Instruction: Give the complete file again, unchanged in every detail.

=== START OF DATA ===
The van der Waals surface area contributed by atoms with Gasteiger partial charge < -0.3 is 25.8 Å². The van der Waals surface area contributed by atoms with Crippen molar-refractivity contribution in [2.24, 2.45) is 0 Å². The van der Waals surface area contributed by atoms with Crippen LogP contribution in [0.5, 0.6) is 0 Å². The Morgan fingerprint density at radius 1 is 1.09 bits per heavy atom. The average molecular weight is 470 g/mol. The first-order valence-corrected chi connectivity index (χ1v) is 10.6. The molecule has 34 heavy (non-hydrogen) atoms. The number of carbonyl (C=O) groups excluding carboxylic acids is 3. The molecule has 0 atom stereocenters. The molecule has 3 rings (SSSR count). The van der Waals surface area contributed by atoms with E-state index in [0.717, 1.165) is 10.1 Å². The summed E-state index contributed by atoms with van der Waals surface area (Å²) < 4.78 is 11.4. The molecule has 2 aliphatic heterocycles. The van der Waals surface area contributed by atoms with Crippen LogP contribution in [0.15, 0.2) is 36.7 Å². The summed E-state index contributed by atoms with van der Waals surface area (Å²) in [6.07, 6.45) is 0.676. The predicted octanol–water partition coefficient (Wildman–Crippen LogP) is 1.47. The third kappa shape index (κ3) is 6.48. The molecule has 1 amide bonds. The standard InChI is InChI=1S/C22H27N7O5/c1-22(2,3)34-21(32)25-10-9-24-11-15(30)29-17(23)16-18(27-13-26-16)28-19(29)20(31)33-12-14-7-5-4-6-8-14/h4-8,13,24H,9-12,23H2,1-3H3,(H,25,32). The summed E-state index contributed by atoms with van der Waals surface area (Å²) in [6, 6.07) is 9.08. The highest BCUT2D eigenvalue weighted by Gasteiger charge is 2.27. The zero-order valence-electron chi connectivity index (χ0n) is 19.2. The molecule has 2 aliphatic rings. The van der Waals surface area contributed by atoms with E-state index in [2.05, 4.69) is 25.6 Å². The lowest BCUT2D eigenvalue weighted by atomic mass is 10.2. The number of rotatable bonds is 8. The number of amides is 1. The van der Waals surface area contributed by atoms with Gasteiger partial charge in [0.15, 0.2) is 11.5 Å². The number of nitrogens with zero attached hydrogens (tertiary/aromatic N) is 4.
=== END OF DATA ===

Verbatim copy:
The van der Waals surface area contributed by atoms with Gasteiger partial charge < -0.3 is 25.8 Å². The van der Waals surface area contributed by atoms with Crippen molar-refractivity contribution in [2.24, 2.45) is 0 Å². The van der Waals surface area contributed by atoms with Crippen LogP contribution in [0.5, 0.6) is 0 Å². The Morgan fingerprint density at radius 1 is 1.09 bits per heavy atom. The average molecular weight is 470 g/mol. The first-order valence-corrected chi connectivity index (χ1v) is 10.6. The molecule has 34 heavy (non-hydrogen) atoms. The number of carbonyl (C=O) groups excluding carboxylic acids is 3. The molecule has 0 atom stereocenters. The molecule has 3 rings (SSSR count). The van der Waals surface area contributed by atoms with E-state index in [0.717, 1.165) is 10.1 Å². The summed E-state index contributed by atoms with van der Waals surface area (Å²) < 4.78 is 11.4. The molecule has 2 aliphatic heterocycles. The van der Waals surface area contributed by atoms with Crippen LogP contribution in [0.15, 0.2) is 36.7 Å². The summed E-state index contributed by atoms with van der Waals surface area (Å²) in [6.07, 6.45) is 0.676. The predicted octanol–water partition coefficient (Wildman–Crippen LogP) is 1.47. The third kappa shape index (κ3) is 6.48. The molecule has 1 amide bonds. The standard InChI is InChI=1S/C22H27N7O5/c1-22(2,3)34-21(32)25-10-9-24-11-15(30)29-17(23)16-18(27-13-26-16)28-19(29)20(31)33-12-14-7-5-4-6-8-14/h4-8,13,24H,9-12,23H2,1-3H3,(H,25,32). The summed E-state index contributed by atoms with van der Waals surface area (Å²) in [6, 6.07) is 9.08. The highest BCUT2D eigenvalue weighted by Gasteiger charge is 2.27. The zero-order valence-electron chi connectivity index (χ0n) is 19.2. The molecule has 2 aliphatic rings. The van der Waals surface area contributed by atoms with E-state index in [2.05, 4.69) is 25.6 Å². The lowest BCUT2D eigenvalue weighted by atomic mass is 10.2. The number of rotatable bonds is 8. The number of amides is 1. The van der Waals surface area contributed by atoms with Gasteiger partial charge in [0.15, 0.2) is 11.5 Å². The number of nitrogens with zero attached hydrogens (tertiary/aromatic N) is 4.